Probates not only begin earlier than parish registers, but in contrast to parish registers they provide direct evidence to extended familial relationships. Children will often be named in the last will and testament in birth order or by sex and birth order.
Probates can be used in a variety of ways to enhance our understanding of the past. Those who have an academic interest in how to utilize probates for historical research might start by reading the essay of Dr. Eric Josef Carlson published in 1994. The essay is entitled “The Historical Value of The Ely Consistory Probate Records” and is part of the introduction to volume 103 of the Index Library series of the British Record Society (hereafter BRS). (FHL 942 B4b and BYU CS 434 .B7) For an overall description of probates and the research procedure in using them go to Family Search Wiki and click on "Probate Records" under Topics on the left.
There are several types of probate records. There is a useful description of the various types of records, samples of the original documents, and abbreviations used in probates at Origins.net. Go to the bottom of the page and click on "Glossary of terms related to probate" for definitions and abbreviations. Then return to the previous page and click on "Examples of Documents." The most important of the probate documents for the family historian in their descending order of importance are the original wills (both those proven and unproven in court), registered copy wills, administration bonds, inventories, and accounts. See the above web site for examples of an act book, administration bond, inventory, and an original will. Compare the original will with the registered copy will on the National Archives. (From the menu on the left, click on “Interactive Tutorial” and then “Document 2.”) The accounts involved a report to the court after the terms of the will or administration had been accomplished. They would rank much higher in this list if they survived in greater numbers. Some have been microfilmed, notably those for Leicester and Kent. For a further description of accounts and samples of those documents go to Family Records and click on "Probate Records" in the menu on the left. The BRS published 2 volumes in 1999 to the whereabouts of the majority of the surviving accounts as Index to the Probate Accounts of England and Wales, volumes 112: A-J and 113: K-Z. (FHL 942 B4b)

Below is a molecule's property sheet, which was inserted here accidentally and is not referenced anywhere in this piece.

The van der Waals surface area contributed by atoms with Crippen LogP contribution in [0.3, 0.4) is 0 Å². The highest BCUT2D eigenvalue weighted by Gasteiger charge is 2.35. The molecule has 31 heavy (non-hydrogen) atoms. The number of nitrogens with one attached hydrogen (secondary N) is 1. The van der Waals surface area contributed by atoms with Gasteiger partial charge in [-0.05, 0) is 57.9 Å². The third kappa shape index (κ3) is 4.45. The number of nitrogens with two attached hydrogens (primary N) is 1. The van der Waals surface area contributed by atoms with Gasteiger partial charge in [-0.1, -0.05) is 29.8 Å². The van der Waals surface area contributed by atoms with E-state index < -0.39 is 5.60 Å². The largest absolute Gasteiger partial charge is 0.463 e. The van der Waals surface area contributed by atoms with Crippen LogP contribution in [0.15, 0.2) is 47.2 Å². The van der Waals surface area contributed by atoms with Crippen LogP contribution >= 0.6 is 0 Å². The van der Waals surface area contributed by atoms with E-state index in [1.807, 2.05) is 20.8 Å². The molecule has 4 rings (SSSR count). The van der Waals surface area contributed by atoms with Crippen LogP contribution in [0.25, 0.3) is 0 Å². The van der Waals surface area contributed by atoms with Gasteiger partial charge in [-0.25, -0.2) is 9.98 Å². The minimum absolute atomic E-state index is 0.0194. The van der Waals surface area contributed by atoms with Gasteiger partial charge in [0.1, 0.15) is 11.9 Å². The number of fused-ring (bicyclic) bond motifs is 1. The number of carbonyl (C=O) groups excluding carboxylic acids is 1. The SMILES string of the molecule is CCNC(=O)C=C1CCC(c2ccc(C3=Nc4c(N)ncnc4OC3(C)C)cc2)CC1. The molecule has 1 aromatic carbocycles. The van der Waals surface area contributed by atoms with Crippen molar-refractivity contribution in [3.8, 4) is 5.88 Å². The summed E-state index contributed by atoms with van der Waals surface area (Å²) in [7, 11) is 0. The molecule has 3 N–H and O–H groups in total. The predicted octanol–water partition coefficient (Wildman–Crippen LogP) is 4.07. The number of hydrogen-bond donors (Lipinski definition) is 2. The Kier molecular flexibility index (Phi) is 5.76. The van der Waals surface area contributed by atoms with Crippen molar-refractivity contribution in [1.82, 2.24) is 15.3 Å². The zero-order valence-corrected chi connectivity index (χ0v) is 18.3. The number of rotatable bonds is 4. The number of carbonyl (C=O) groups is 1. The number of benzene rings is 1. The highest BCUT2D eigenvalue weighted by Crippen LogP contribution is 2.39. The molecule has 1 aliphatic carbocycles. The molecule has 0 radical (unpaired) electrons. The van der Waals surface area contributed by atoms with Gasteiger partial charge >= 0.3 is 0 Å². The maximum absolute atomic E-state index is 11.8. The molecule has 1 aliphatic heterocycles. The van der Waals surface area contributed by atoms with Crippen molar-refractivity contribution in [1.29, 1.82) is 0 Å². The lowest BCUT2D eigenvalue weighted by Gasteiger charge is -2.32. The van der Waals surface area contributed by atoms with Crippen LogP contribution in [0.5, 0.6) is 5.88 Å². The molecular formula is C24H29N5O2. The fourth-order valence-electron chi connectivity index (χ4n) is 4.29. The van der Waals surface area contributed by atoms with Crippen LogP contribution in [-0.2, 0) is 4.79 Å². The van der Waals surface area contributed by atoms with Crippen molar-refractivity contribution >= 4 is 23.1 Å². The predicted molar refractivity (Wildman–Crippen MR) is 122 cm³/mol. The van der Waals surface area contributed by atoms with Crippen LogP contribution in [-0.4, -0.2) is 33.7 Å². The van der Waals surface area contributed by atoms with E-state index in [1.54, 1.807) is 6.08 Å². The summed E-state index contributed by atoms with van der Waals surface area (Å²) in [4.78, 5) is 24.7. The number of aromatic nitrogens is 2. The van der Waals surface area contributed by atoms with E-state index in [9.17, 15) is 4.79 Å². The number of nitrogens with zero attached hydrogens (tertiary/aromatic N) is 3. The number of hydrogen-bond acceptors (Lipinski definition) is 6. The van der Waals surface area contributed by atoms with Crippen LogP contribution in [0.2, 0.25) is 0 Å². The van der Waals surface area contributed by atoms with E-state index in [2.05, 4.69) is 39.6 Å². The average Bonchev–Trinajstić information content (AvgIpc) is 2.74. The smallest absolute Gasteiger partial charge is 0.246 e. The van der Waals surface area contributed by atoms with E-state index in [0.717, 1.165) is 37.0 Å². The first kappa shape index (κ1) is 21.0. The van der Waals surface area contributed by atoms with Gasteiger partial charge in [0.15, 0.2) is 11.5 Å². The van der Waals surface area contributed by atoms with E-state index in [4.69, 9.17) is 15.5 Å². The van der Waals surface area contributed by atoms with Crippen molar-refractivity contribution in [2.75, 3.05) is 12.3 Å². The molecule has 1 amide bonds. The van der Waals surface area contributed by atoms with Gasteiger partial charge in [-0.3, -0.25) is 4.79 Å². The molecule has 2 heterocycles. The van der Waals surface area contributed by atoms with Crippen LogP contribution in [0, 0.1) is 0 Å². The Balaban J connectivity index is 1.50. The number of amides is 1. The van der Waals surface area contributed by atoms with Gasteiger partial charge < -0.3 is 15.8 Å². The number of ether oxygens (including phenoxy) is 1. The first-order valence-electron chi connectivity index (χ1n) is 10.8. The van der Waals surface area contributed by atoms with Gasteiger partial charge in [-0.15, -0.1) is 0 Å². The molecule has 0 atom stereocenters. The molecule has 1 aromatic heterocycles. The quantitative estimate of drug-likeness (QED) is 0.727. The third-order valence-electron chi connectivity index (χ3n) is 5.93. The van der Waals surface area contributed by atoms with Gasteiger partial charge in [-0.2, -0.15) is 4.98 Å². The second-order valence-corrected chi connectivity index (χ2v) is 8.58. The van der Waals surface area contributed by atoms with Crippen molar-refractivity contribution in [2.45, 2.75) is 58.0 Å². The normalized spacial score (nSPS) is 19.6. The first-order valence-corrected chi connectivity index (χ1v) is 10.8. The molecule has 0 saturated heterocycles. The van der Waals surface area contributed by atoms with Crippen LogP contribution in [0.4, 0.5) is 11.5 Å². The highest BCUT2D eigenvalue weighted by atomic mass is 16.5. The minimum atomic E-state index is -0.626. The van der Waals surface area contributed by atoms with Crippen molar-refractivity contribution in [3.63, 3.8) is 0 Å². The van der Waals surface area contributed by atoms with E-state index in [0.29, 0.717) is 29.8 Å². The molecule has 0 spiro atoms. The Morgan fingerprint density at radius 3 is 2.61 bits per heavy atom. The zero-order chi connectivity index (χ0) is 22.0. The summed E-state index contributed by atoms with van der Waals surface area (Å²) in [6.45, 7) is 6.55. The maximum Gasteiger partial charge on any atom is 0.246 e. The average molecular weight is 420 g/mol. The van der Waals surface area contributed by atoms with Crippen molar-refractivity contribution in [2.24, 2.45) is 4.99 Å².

The Family History Library has obtained microfilms and microfiche of about 90% of the wills and administration bonds available in England from the Late Middle Ages to 1858. Despite their remarkable time coverage and ease of accessibility, this great resource on microfilm is underutilized. The reasons for this include fear of coping with the old handwriting, and confusion over which court to start with and exactly how many courts should be searched.
The average researcher is bewildered by the fact that the 40 English counties came under the jurisdiction of some 300 courts of the state church where the vast majority of wills were proven before 1858. Working from the lowest level of the church hierarchy to the higher ones, a will might have been probated at the parish level if the parish was a peculiar; or the court of the archdeacon; or even more likely, the Episcopal consistory court of the diocese of a bishop or one of his commissaries; and perhaps the prerogative courts of the provinces of the Archbishop of York, and especially of the Archbishop of Canterbury.